Submitted to: Genetic Resources and Crop Evolution
Publication Type: Peer reviewed journal
Publication Acceptance Date: 11/21/2001
Publication Date: 1/1/2003
Citation: WIDRLECHNER, M.P., BURKE, L.A. ANALYSIS OF GERMPLASM DISTRIBUTION PATTERNS FOR COLLECTIONS HELD AT THE NORTH CENTRAL REGIONAL PLANT INTRODUCTION STATION, AMES, IOWA, USA. GENETIC RESOURCES AND CROP EVOLUTION. 2003. V. 50. P. 329-337. Interpretive Summary: Genebank Managers need to understand patterns of demand for their collections in order to set appropriate targets for seed multiplication, packaging, and storage space allocation. But there is little technical guidance on how to analyze demand patterns in support of management decisions. We analyzed germplasm distribution to meet outside requests over a 12-year period for 10 crops conserved by the North Central Regional Plant Introduction Station, to see if distribution rates over given periods of time help predict future demand and to document how distribution patterns vary among samples. We demonstrated that, with appropriate tracking and statistical software, germplasm distribution patterns can be analyzed and plotted over time. Data measured over periods of up to 3 years had little predictive value, while a 6-year period gave relatively accurate projections. Mathematical models, based on between 200 and 700 samples, accurately described distributional rates of 90-95% of all samples. We also discussed how to document changes in usage patterns within and among collections as they mature over time. Our analysis of average shipment size suggested that germplasm demand became more focused over time for 8 of the 10 collections. This can result when researchers request germplasm based on knowledge about specific samples gained through personal experience and by examining evaluation data. Our methods should allow collection managers to conserve their plant germplasm collections more effectively and develop systems that allow them to anticipate future needs.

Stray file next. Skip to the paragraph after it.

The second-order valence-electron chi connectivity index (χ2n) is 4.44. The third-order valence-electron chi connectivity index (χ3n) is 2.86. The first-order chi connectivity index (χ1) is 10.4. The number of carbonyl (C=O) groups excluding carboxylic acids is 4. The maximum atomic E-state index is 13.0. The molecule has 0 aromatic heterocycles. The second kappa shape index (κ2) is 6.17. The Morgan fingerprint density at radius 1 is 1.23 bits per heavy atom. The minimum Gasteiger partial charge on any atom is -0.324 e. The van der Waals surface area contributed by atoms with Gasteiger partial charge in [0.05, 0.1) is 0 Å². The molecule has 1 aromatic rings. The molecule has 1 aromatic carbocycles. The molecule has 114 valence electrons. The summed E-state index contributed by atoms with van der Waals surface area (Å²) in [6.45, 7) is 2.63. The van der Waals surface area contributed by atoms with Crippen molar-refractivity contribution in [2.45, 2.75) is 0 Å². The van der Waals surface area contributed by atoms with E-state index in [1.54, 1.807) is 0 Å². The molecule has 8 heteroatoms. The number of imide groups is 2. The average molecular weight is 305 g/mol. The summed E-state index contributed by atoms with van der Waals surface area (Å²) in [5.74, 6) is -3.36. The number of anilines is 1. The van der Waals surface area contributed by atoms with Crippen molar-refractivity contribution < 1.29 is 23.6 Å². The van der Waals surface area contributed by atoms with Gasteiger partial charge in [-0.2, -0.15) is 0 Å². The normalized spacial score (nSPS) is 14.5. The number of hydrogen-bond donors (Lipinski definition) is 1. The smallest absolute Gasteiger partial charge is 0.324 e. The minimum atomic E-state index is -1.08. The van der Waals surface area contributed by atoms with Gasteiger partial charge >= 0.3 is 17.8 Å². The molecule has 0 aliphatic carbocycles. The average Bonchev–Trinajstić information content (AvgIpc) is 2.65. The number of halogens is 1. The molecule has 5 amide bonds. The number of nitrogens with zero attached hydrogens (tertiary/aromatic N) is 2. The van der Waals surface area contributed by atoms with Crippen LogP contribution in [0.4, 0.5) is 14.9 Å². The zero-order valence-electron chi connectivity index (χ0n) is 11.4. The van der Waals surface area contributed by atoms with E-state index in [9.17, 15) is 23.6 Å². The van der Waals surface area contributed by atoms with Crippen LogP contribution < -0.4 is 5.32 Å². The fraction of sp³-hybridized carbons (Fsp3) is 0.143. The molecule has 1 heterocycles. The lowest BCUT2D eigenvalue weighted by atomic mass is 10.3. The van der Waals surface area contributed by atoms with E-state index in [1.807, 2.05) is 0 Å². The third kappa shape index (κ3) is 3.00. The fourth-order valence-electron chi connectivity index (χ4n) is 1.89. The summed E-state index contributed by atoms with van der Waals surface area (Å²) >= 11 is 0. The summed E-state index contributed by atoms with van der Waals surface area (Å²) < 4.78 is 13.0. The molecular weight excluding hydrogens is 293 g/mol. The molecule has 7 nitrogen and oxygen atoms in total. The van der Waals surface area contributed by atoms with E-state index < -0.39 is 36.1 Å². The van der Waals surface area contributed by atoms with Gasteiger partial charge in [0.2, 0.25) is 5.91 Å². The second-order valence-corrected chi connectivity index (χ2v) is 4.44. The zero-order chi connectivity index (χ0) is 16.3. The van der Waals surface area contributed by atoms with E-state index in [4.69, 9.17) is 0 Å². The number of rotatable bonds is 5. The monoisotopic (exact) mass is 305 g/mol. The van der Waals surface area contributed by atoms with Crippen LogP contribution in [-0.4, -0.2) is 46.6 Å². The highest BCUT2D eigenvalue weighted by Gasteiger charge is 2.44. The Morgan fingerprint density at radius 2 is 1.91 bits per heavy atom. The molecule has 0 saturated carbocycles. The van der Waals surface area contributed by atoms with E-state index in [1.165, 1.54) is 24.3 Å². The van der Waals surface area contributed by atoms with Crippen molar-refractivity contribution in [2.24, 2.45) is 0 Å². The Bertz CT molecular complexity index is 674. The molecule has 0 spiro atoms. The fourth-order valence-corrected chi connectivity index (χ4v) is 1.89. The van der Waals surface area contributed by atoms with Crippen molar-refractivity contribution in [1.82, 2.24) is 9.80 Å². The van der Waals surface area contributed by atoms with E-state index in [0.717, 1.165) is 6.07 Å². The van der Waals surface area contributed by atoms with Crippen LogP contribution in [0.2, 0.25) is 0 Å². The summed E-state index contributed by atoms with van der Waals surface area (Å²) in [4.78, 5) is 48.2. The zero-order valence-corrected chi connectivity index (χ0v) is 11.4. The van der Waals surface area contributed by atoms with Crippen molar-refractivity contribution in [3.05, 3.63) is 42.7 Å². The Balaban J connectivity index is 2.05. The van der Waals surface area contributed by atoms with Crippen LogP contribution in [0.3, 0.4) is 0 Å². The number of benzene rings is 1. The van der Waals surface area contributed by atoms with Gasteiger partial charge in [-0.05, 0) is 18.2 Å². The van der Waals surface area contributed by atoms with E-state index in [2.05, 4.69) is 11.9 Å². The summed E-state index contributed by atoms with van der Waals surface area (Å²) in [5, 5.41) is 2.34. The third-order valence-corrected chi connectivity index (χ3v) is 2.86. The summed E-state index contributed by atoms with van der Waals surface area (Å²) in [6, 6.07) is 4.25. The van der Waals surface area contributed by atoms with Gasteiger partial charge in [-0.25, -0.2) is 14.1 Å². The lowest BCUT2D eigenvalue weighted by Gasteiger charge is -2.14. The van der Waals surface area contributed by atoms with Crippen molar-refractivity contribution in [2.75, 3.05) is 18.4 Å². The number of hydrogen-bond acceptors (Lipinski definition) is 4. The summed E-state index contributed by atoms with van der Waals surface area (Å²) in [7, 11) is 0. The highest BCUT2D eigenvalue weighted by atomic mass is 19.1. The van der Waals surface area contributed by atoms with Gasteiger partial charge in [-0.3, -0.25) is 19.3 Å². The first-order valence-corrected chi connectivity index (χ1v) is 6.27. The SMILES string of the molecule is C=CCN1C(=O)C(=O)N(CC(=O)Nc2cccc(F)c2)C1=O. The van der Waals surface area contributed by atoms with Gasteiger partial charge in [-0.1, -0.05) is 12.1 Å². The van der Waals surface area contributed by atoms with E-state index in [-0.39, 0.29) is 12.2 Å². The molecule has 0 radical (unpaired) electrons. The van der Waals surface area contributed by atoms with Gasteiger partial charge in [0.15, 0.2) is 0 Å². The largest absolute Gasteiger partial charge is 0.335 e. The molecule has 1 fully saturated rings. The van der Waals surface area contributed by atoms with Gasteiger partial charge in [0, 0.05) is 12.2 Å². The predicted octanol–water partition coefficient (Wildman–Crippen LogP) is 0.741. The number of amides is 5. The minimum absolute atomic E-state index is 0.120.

Technical Abstract: Understanding the patterns of distribution of plant genetic resources may be critical in setting appropriate targets for seed multiplication, packaging, storage space, and other technical operations. We analyzed germplasm distribution patterns over a 12-year period for 10 crop collections conserved by the North Central Regional Plant Introduction Station to determine if distribution rates over a given time help predict future distributions and to document how distribution patterns vary among accessions. We demonstrated that, with an appropriate tracking system and commonly statistical software, germplasm distribution patterns can be easily analyzed and plotted. Data measured over periods of up to 3 years had little predictive value, while a 6 year period gave relatively accurate projections of future distributions. Patterns of distributions within collections varied between those that are approximately normally distributed and those best described by an exponential function, with larger collections tending to be non-normally distributed. Means and standard deviations of standardized, long-term distribution rates, calculated from samples of 200-700 accessions, accurately described the distribution rates of 90 95% of accessions. Analysis of average shipment size suggests that germplasm distributions became more focused over time for 8 of the 10 collections analyzed. This may result when users request germplasm based upon knowledge about specific accessions gained through personal experience and by examining evaluation and characterization data.